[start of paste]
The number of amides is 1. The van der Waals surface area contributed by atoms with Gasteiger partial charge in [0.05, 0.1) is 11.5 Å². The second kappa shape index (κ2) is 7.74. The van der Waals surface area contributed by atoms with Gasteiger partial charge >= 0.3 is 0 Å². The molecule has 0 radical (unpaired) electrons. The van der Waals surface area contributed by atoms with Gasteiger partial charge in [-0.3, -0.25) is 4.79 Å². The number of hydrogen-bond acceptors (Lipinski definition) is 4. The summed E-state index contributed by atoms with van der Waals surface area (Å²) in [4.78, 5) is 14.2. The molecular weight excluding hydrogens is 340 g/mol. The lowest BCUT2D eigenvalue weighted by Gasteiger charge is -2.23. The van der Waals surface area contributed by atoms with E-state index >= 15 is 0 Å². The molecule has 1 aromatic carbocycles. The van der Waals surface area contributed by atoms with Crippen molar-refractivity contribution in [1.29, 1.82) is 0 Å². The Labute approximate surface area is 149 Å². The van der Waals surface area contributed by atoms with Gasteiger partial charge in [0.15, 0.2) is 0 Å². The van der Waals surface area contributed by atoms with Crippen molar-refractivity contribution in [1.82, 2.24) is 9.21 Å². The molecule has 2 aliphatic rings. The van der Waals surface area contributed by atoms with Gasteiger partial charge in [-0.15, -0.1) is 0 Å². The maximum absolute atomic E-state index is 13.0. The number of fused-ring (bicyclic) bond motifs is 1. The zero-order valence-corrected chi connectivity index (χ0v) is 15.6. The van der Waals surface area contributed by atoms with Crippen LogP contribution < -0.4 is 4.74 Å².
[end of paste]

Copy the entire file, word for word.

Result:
The number of amides is 1. The van der Waals surface area contributed by atoms with Gasteiger partial charge in [0.05, 0.1) is 11.5 Å². The second kappa shape index (κ2) is 7.74. The van der Waals surface area contributed by atoms with Gasteiger partial charge >= 0.3 is 0 Å². The molecule has 0 radical (unpaired) electrons. The van der Waals surface area contributed by atoms with Gasteiger partial charge in [-0.3, -0.25) is 4.79 Å². The number of hydrogen-bond acceptors (Lipinski definition) is 4. The summed E-state index contributed by atoms with van der Waals surface area (Å²) in [4.78, 5) is 14.2. The molecular weight excluding hydrogens is 340 g/mol. The lowest BCUT2D eigenvalue weighted by Gasteiger charge is -2.23. The van der Waals surface area contributed by atoms with E-state index >= 15 is 0 Å². The molecule has 1 aromatic carbocycles. The van der Waals surface area contributed by atoms with Crippen molar-refractivity contribution in [1.29, 1.82) is 0 Å². The Labute approximate surface area is 149 Å². The van der Waals surface area contributed by atoms with Gasteiger partial charge in [0.15, 0.2) is 0 Å². The van der Waals surface area contributed by atoms with Crippen molar-refractivity contribution in [1.82, 2.24) is 9.21 Å². The molecule has 2 aliphatic rings. The van der Waals surface area contributed by atoms with Gasteiger partial charge in [-0.15, -0.1) is 0 Å². The maximum absolute atomic E-state index is 13.0. The number of fused-ring (bicyclic) bond motifs is 1. The zero-order valence-corrected chi connectivity index (χ0v) is 15.6. The van der Waals surface area contributed by atoms with Crippen LogP contribution < -0.4 is 4.74 Å².